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[159]

Sweet Auburn and Mount Auburn.

Mrs. Caroline F. Orne.
Under these two names-Sweet Auburn and Mount Auburn — have the beautiful grounds, now endeared to countless hearts, been known and loved for more than a century.

In 1635, Simon Stone, an English gentleman, came to New England with his family and settled on the banks of the Charles River; and his broad lands, after having passed from father to son in unbroken line of descent, for over two hundred years, form now portions of the Cambridge Cemetery and of Mount Auburn. In the former a small tablet, marked Simon Stone, denotes the spot where still lives and bears fruit one of the ancient pear trees planted by the pilgrim's hand, and looked on with reverential interest by his descendants to the eleventh generation. Stone's Mount, on which the Tower in Mount Auburn stands, formed a part also of the many acres of Simon Stone and his descendants.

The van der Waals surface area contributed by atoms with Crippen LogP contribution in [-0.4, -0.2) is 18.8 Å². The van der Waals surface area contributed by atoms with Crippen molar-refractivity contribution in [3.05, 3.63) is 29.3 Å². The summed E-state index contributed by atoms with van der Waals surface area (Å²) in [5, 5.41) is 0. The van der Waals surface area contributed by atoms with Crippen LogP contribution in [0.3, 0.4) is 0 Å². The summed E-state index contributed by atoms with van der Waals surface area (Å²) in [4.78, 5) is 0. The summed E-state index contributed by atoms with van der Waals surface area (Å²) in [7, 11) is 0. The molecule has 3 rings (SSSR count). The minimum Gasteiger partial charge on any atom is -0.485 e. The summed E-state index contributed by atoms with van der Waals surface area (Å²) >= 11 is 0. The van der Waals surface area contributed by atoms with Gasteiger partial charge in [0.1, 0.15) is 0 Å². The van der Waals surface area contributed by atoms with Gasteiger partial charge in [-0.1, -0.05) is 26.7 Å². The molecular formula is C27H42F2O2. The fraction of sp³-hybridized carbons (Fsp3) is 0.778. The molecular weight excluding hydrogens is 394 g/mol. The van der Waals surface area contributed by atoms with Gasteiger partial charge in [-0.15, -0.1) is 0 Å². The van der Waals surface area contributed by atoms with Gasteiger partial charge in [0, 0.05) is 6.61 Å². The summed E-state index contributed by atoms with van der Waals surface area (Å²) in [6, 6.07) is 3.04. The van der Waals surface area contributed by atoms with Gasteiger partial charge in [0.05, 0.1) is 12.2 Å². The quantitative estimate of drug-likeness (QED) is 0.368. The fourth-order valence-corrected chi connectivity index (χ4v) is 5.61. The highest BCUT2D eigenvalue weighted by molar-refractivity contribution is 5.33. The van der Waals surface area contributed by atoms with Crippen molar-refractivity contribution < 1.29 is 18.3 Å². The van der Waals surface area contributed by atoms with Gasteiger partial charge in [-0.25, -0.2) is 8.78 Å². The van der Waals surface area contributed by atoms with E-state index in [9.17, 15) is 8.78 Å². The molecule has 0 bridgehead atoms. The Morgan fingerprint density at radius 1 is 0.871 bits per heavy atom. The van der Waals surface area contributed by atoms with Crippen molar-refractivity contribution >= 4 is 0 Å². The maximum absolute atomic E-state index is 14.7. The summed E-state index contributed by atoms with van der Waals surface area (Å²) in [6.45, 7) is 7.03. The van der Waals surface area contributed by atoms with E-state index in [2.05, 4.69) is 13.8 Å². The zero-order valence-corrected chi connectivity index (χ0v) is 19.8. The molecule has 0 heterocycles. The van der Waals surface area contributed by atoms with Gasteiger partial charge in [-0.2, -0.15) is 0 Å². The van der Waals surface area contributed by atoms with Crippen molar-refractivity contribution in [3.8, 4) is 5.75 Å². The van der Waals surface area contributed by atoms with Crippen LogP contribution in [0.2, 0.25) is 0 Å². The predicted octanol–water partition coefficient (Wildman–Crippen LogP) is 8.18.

These beautiful grounds possessed every variety of charm that nature could bestow. The hills were covered with a great variety of trees, among which the oak, the chestnut, the pine and the walnut were prominent, forming a delightful shade and a winsome retreat from o'er burdening care. The ground was carpeted with wild flowers from the

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